Why can’t my neurodivergence be accommodated, too?

“Back the fork up. I’m about to explode like my little kiddos house in Minecraft when it’s built from TNT” (Molly, 7:56). Today, we are talking about needing accommodations but not always getting them because we are the one’s doing the accommodations most of the time. Because we can…until we can’t. We talk about why “functioning” is not an appropriate assessment for someone’s support needs, how we can normalize setting meeting expectations and using a “User Manual” to support communications with others, and that assholes aren’t always assholes, but maybe just people who need support but aren’t given the opportunity to access that support. 

Judgey McJudgerson

“When we are not accommodated at our worst, it does not feel like we are respected or accommodated…or deserving of that accommodation” (Molly, 10:14). There is a lot of talk in our community about not using “functioning” labels. But, we—all humans, not just NTs or NDs—still look at what people are generally able to do and build our expectations based on that experience. This is an inherent human trait and exactly why “Don’t judge a book by its cover” is so popular. Nobody wants to be the person who judges, but it is unreasonable to think that we are never judgmental. 

Angela says, “my executive function is affected by my sensory environment. Therefore, when I create my sensory environment—which I work from home, so I do—I am able to get a lot of shit done” (4:22).  They go on to explain how, often, people judge her needs on that ability, but they aren’t seeing all of the other things or the work that (doesn’t) happen outside of that “perfect” environment. “This is where these functioning labels don’t freakin’ work” (Angela 42:50).

Do you have a User Manual?

Angela expresses, “It is MY responsibility to communicate my needs so that they are met up front, not in the moment when I’m already burnt out” (31:48). Molly brings up the User Manual which Angela shares with folks so they can better work together. She says, “I feel like one thing that many neurodivergent folks need is contingency plans, understanding kind of a bigger picture of things, understanding how to act in certain situations, giving scripts, giving solutions (16:08). 

“Having 20 minutes of free range conversation prior to a meeting is going to help 50% Probably, and destroy 50%. So now who’s productive?” (Molly, 22:01) Point being that you can’t make everyone happy all the time and that everyone deserves to have their needs met in order to best work together toward a common goal. It is not a simple solution not simply a matter of spoons.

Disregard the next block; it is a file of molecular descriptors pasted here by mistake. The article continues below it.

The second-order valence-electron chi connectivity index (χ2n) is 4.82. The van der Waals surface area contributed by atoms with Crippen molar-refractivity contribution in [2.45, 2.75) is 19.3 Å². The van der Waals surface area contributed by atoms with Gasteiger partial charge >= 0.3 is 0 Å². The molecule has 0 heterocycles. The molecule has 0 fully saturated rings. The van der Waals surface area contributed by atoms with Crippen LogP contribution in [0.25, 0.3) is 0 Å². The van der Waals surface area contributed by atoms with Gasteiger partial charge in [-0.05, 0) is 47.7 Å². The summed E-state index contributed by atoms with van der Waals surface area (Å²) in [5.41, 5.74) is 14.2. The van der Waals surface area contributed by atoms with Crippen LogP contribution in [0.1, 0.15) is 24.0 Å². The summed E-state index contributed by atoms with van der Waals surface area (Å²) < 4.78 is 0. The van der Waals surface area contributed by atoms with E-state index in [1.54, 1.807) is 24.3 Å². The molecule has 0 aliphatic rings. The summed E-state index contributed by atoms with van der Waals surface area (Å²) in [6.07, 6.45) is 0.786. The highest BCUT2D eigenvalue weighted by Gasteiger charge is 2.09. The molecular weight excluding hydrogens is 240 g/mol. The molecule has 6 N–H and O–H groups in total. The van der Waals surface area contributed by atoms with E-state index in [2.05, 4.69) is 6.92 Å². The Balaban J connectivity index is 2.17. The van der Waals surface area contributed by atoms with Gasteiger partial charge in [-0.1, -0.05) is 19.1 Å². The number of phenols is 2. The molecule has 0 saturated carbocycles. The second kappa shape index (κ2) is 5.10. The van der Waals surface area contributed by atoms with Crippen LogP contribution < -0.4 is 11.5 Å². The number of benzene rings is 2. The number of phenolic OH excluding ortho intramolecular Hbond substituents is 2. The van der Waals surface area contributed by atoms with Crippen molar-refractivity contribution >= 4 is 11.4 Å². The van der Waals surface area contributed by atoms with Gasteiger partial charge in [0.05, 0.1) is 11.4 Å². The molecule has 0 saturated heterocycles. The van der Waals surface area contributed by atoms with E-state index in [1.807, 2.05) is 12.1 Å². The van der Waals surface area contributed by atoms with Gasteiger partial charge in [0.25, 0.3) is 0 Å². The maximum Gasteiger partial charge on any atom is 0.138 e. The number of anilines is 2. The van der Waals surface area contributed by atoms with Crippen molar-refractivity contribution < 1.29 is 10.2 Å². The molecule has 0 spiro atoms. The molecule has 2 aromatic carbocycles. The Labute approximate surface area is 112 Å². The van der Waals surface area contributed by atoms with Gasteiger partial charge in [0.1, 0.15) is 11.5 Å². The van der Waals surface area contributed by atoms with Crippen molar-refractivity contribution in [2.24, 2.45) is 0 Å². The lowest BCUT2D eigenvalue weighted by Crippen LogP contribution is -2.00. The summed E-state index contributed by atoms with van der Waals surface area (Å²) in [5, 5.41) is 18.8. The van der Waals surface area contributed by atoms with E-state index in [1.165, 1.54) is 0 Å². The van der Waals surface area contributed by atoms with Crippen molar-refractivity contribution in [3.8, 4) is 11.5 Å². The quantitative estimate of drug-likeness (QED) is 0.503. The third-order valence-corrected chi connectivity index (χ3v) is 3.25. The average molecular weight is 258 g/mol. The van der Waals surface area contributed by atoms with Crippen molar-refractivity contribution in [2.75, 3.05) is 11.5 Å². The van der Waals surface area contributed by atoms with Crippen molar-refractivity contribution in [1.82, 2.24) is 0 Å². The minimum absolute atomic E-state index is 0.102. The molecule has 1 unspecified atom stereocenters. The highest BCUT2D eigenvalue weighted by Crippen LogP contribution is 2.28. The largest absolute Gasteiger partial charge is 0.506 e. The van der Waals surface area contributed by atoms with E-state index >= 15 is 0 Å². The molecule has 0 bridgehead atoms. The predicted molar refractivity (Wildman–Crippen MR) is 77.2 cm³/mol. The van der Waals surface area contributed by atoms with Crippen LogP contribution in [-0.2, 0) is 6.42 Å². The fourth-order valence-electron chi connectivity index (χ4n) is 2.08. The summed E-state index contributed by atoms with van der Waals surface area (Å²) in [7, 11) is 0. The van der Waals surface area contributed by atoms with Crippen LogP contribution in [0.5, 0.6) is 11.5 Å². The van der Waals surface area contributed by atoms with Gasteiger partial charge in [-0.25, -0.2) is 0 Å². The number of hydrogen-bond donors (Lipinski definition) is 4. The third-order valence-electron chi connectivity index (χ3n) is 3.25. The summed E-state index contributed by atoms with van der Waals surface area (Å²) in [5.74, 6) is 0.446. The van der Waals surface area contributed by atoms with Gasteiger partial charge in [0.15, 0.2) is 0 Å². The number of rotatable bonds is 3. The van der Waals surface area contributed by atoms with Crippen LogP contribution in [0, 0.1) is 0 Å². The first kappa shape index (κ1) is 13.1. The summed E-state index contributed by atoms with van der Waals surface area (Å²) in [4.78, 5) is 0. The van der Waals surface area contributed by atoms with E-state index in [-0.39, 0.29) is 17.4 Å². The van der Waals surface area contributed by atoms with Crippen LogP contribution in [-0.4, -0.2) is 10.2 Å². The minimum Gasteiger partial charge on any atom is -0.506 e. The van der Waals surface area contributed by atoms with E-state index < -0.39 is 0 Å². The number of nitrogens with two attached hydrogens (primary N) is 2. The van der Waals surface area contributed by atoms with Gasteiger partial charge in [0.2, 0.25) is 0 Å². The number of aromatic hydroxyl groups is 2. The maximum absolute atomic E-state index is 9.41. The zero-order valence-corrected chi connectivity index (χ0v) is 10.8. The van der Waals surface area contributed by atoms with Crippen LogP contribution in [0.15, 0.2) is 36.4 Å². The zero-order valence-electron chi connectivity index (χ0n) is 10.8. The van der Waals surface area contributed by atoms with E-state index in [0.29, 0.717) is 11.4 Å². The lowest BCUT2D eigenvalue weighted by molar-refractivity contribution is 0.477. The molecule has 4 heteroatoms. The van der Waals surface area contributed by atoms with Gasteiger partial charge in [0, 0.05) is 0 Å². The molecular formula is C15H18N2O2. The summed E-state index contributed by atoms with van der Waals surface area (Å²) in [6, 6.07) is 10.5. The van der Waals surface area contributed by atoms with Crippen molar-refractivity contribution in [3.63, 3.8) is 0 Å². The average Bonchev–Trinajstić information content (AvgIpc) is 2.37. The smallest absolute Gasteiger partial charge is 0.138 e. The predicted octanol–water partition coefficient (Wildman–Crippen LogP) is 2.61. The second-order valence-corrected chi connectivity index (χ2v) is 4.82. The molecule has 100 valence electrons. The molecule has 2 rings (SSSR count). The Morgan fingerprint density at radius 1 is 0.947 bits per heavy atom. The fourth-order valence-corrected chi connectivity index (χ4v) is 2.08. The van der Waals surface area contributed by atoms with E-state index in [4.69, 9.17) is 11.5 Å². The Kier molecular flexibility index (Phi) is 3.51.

Speaking of Spoons

“That last spark from last night’s last match has landed on today’s matches and incinerated them. You’ve overdone it again. Held the match for too long. Let it burn down til your fingers blister” Psarah Johnson, who blogged a phenomenal take on Spoon Theory (26:24). “We need to be able to say I have this last match. I only have this one. I cannot and I am not willing to spend this match on the thing that you want me to” (Angela, 29:20). And then you are the asshole when they offer you a new box of matches not realizing that, in doing so, they have completely invalidated your entire existence as a human being. 

Am I really the Asshole here?

Molly says, “I didn’t know when someone was being an asshole or…where somebody was just…not understanding the conversation” (11:27) and that anytime you have two people communicating there can be times when someone is perceived as an asshole. They go on to posit that the conversation could be less about feeling harmed by the “asshole” and more about why they are being an asshole, especially if that is not their norm. 

Angela shares how she worries everyday about being seen as the “narcissist CEO” because there is a lot of talk about that in the media right now. She admits that people often describe her as standoffish or intimidating and how that can affect the work she does and wants to do for the community negatively. “You know, me meeting a donor for time number one and their first impression is ‘this person’s an asshole. That’s not good” (37:04). But is she really the asshole? They say no, BUT…”it’s my responsibility to set things up in a way so that I am able to work in a capacity that I need, while also respecting the needs of other people. So that we can get stuff done that we want to get done for our community” (43:15). And that right there is why we ask “why is this person being an asshole?” Because is someone who thinks like that—whether you see it or not—actually an asshole?


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